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Roger Grasas
Roger Grasas
Roger Grasas

Roger Grasas

Country: Spain
Birth: 1970

Roger Grasas (Barcelona, 1970) begins his professional career as a photographer in 1998 documenting cooperation projects for national and international foundations and NGOs as well as for UNESCO. Since then, traveling becomes the core of his artistic work, translating his experiences and reflections into visual arts.

Between 2005 and 2009 he is the director of the BisouFoto communication studio and co-founder of the phototroupe Studio agency. In both projects he is in charge of the commissions related to travel photography, editorial portrait and social report. Regular contributor to several Spanish and international publications.

In 2009 he moves to Riyadh (Saudi Arabia) where he leads the foundation of the photography department at Imagine Communication, a high end quality agency for social photography and events. During his stay in Saudi Arabia and later on until 2016 he develops the project 'Inshallah', a personal project about the extreme transformation of Middle eastern societies through the urban contemporary landscape in countries such as Saudi Arabia, Bahrain, Qatar, Emirates, Oman etc.

His body of work approaches the role and importance that technology reveals within the post-modern digital society, the state of strangeness and confusion that human being suffers in the contemporary landscape and the increasingly connections between art and science. Sociopolitical issues such as globalization and philosophical concepts such as the 'difference', 'hyperreality' and 'alienation' generated by the postcapitalist society and the accelerated implementation of new technologies are also common places of their work.

Since 1997 he has combined his professional activity with teaching in photography. Between 1997 and 2004 he teaches Photography and Landscape Production courses at the UPC's Image and Multimedia Technology Center. He also works as an academic at the Groc School of Plastic Arts (Barcelona), at the Communication Faculty of the National Autonomous University of Mexico and at the Mamori Art Lab Foundation in Brazil. He has also given various workshops and seminars related to travel anthropology and contemporary society such as "The Art of Travel: Photography and Travel" and "Why Travel? Ethics and Aesthetics of Leisure and Tourism".

His His works have been exhibited on galleries of Spain, France, Netherlands, Germany, U.S.A., El Salvador, Saudi Arabia and Mexico.

About 'Min Turab'

In the space of a few decades, the landscapes of the Arab Gulf region have undergone a wholesale mutation driven by increased income from the oil, globalization and mass tourism. These countries have seen so a huge transformation, moving from the nomadic lifestyle of the bedouin tribes to a hi-tech urban society. The work takes the title from an arabic expression meaning “from the land”, and is an observation of this process oscillation between these two poles: an austere, traditional civilization on one extreme, and a postmodern culture under the powerful influence of capitalism and consumerism on the other.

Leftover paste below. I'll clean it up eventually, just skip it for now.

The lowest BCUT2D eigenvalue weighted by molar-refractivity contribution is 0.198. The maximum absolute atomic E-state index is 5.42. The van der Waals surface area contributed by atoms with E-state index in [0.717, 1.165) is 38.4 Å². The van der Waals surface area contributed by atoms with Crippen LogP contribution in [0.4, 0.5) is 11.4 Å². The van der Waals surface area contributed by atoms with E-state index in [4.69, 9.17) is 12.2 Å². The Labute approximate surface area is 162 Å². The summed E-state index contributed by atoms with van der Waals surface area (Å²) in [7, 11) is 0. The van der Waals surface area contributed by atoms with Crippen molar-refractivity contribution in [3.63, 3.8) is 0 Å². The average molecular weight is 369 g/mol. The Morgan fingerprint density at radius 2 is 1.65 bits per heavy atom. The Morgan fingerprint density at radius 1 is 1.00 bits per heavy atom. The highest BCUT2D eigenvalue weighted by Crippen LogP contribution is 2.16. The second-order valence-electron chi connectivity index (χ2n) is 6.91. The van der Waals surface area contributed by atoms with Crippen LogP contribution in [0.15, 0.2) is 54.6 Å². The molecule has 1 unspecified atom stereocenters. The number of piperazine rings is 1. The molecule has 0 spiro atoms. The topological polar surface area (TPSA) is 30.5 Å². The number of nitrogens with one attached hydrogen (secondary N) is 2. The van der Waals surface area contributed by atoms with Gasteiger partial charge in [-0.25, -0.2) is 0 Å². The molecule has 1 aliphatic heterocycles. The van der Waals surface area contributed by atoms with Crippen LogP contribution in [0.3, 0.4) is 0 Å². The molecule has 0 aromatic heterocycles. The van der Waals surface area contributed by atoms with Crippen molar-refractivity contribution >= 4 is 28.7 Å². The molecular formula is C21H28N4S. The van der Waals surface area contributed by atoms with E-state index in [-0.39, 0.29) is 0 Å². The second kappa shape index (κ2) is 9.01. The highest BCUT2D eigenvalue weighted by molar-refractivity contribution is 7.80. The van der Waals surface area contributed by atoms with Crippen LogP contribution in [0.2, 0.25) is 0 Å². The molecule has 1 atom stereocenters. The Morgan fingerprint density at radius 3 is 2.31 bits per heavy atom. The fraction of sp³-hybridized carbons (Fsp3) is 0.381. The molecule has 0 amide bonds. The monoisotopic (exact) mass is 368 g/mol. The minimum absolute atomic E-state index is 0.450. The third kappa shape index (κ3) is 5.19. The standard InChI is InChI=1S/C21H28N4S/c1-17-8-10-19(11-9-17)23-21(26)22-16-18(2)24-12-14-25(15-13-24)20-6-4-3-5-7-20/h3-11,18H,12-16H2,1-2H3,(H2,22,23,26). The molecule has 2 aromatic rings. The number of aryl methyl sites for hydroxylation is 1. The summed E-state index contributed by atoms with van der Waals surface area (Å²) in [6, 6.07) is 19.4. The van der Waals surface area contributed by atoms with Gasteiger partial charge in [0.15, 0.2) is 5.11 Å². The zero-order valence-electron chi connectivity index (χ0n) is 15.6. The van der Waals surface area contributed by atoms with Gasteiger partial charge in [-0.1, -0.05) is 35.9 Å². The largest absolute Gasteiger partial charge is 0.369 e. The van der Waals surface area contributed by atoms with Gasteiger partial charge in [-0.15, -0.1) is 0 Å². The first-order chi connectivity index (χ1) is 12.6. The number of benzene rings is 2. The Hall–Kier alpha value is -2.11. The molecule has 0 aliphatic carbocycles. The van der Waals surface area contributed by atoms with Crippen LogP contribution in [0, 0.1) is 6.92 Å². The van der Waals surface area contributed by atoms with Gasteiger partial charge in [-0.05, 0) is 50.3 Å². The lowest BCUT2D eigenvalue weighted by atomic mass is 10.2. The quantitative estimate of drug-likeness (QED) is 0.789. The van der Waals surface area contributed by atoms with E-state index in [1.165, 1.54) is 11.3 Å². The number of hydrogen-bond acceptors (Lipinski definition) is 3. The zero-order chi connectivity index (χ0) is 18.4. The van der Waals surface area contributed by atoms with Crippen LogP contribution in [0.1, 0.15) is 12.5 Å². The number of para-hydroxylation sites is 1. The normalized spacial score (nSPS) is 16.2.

Founded on the idea of travel as an artistic method, these photographs hold up a mirror to the dyad of nature and technology in a place where the old and the new come together and the lines between them blur. This tension is evident both in the vast desert landscapes and in the images of cities, where the past and the future are compressed into the close quarters of the present. These representations of the landscapes of Saudi Arabia, Oman, Bahrain, Kuwait, United Arab Emirates and Qatar throw into sharp relief the binary opposition of the natural and the constructed. This sense of dislocation feeds into this idea of travel as an artistic dérive, drifting with no particular destination in mind, in search of new situations and experiences.

In these dreamlike images, the author reflects on the concepts of the real and the unreal, with viewers left uncertain as to what is really going on. Almost completely lacking in human presence, these photographs show the mark left upon the landscape by consumer society at the same time as they seek out the beauty in strangeness. With a dry wit, the artist focuses his gaze on the idea of the simulacrum. The visual and conceptual glimpses of this world documents the colonization of contemporary landscapes by technology and the alienation of human beings in the digital societies of the Arabian Gulf countries. These images of silent architecture do not offer viewers any conclusions, but rather invite them to reflect and leave the way clear for a multiplicity of interpretations that connect with viewers' own imaginary.